Brad Baker

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Bradley Donald Baker (born November 6, 1980 in Brattleboro, Vermont) is a former Minor League Baseball right-handed relief pitcher. Baker threw a fastball which consistently hit 90 mph, an above-average change and an average curve.

High school[edit]

Baker attended Pioneer Valley Regional School in Northfield, Massachusetts. He made the varsity baseball team in 8th grade and graduated in 1999 breaking almost all school records. He signed a national letter of intent to play college baseball at the University of Florida but decided to enter professional baseball instead.

Professional career[edit]

Baker was drafted by the Boston Red Sox in the 1st Round (40th overall) of the 1999 Draft, he was immediately assigned and played for the Rookie League Gulf Coast Red Sox, where he recorded a 1-0 record, a 0.79 earned run average, and 10 strikeouts in 4 games.

Brad had a career year in 2000 with the Single A Augusta GreenJackets. His statistics included a 12-7 win-loss record, a 3.07 ERA, 126 strikeouts, and 55 walks in 27 games. The following year, Baker played for the Single A Sarasota Red Sox and went 7-9 with a 4.70 ERA and 103 strikeouts. He also played for Sarasota in 2002, going 7-1, with a 2.79 ERA and 65 strikeouts, before being traded to the San Diego Padres on June 26, 2002 for Alan Embree. Just a few weeks after the trade, Baker was honored by being selected to play in the All-Star Futures Game at the MLB All Star Game. Baker finished the season with San Diego's AA affiliate, the Mobile BayBears. He would compile a record of 4-4, with a 4.48 ERA in 12 games with Mobile.

Brad began the 2003 season with the Class A Lake Elsinore Storm, compiling a 3-1 record, a 2.01 ERA, and 69 K before being called up back to AA Mobile. With the BayBears, he went a dismal 1-6 with a 5.68 ERA and 53 strikeouts. In this season Baker would start making relief appearances.

In 2004, still playing with the BayBears, Brad fared much better. For the first time in his career he was moved into the bullpen on a full-time basis as a closer. Brad instantly succeeded in his new role with a 2-1 record, a 1.57 ERA, and 68 strikeouts. Near the end of the season, he was called up to the AAA Portland Beavers, where he played 4 games, recording a stellar 0.93 ERA in 9.2 innings pitched. He led San Diego's minor league organization in saves with 34 in 2004.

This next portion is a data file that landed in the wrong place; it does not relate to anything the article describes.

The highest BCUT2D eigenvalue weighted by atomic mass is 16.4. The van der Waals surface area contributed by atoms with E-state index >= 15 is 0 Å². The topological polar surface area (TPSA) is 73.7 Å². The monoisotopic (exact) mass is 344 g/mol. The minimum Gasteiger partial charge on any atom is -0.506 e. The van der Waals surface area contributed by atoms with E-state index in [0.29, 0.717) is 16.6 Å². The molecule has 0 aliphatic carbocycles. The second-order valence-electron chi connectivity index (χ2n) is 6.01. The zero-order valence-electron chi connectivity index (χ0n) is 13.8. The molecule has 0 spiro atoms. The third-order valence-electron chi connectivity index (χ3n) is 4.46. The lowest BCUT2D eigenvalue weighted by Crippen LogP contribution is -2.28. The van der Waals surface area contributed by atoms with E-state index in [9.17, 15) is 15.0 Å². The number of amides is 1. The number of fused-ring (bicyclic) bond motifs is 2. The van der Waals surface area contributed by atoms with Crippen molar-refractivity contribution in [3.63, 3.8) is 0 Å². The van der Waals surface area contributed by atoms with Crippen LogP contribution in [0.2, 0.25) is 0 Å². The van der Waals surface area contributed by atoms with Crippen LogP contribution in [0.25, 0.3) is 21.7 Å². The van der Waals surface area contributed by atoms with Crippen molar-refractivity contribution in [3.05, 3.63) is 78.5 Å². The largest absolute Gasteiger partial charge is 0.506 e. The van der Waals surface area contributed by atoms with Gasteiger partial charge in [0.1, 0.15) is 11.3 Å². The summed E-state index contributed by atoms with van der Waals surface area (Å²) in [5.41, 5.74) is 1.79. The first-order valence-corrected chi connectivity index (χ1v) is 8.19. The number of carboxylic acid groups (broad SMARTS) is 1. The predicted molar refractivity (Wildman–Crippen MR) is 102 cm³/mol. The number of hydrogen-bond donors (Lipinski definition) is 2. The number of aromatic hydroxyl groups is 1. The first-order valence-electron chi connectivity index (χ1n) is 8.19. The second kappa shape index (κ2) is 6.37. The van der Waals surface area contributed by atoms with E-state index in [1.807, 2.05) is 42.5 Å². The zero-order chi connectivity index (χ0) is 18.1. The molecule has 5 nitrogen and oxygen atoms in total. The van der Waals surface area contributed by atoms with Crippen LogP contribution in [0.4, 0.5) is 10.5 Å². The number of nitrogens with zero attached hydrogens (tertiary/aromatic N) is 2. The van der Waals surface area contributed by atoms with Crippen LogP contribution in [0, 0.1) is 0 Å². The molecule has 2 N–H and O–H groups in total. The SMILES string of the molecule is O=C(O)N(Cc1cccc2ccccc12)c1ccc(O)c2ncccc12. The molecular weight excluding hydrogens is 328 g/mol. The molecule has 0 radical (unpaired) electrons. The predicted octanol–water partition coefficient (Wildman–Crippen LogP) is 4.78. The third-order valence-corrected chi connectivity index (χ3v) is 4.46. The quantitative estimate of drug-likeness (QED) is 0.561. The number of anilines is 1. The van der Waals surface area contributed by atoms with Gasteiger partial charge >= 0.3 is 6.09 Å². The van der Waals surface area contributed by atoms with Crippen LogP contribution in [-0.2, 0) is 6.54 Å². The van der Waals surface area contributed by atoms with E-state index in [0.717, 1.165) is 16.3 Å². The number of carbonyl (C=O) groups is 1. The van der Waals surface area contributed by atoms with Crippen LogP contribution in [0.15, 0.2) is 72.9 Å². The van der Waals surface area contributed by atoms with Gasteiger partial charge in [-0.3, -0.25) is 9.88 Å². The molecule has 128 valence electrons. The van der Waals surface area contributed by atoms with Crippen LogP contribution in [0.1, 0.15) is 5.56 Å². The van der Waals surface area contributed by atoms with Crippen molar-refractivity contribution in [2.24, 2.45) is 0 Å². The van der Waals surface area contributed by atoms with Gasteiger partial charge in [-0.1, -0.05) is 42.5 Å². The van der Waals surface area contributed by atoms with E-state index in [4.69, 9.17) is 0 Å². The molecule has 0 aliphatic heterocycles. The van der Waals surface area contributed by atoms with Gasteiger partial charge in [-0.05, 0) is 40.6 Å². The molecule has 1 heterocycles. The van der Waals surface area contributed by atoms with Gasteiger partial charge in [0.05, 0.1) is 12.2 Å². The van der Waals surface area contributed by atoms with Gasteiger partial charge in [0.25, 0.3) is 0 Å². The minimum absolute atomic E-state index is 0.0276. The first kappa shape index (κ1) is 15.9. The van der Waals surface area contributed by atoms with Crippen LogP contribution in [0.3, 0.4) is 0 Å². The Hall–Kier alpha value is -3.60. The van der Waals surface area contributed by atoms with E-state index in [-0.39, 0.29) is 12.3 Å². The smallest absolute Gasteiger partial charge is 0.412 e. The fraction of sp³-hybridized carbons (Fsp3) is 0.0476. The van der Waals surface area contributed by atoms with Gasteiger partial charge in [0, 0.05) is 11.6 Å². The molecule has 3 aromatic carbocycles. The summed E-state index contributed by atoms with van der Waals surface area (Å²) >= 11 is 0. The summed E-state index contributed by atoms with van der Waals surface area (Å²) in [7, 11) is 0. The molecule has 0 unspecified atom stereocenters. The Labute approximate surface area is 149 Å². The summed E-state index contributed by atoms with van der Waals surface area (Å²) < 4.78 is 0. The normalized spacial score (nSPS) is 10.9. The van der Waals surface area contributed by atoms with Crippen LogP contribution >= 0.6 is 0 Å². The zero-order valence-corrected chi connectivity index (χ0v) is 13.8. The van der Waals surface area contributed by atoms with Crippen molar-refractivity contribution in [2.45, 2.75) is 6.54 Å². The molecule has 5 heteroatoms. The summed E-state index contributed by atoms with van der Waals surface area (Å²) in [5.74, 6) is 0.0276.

Brad went 4-5 with a 4.75 ERA, 75 strikeouts, and 27 saves as the Portland Beavers closer in 2005. He had a good Spring Training, but he did not make the major league roster. He would also not receive a September call-up to the Padres as their closer was future Hall of Fame pitcher Trevor Hoffman and the team was in the middle of a playoff hunt and not looking to give innings to unproven, young pitchers.

Knowing that if he stayed in San Diego he would have to compete for a job with Hoffman, the Atlanta Braves signed Baker as a free agent on November 17, 2005 to a one-year contract. He figured to have an excellent chance of making the 2006 major league club as he had a good spring training and the Braves did not have a closer. However, Baker's velocity, which had once been in the 90's was now only in the mid to high 80's. He was cut from the Braves roster and started the season with AAA Richmond. On May 15, 2006, he was traded back to the team who originally drafted him, the Boston Red Sox, and was assigned to AAA Pawtucket to complete a trade for reliever Franklin Núñez. Baker finished the season going 1-0 with a 2.40 ERA with the Richmond Braves but was 0-0 with a 6.07 ERA with Pawtucket.[1]

In 2007, Baker signed a free agent contract with the Minnesota Twins and split time between the AA New Britain Rock Cats and the AAA Rochester Red Wings. His combined record was 2-7 with an ERA of 5.72.

Retirement[edit]

Without much interest from any major league teams for the 2008 season, a newspaper article in March 2008 cited Baker as stating that he was retiring from professional baseball.[2] Baker cited loss of velocity and age as the primary reasons for his retirement.

In 2009 Baker returned to the mound, however, this time with a local non-professional summer league team in the Tri-County League in his native area of Western Massachusetts. Baker has stated that he will be taking classes to move forward to earning a college degree.[3]

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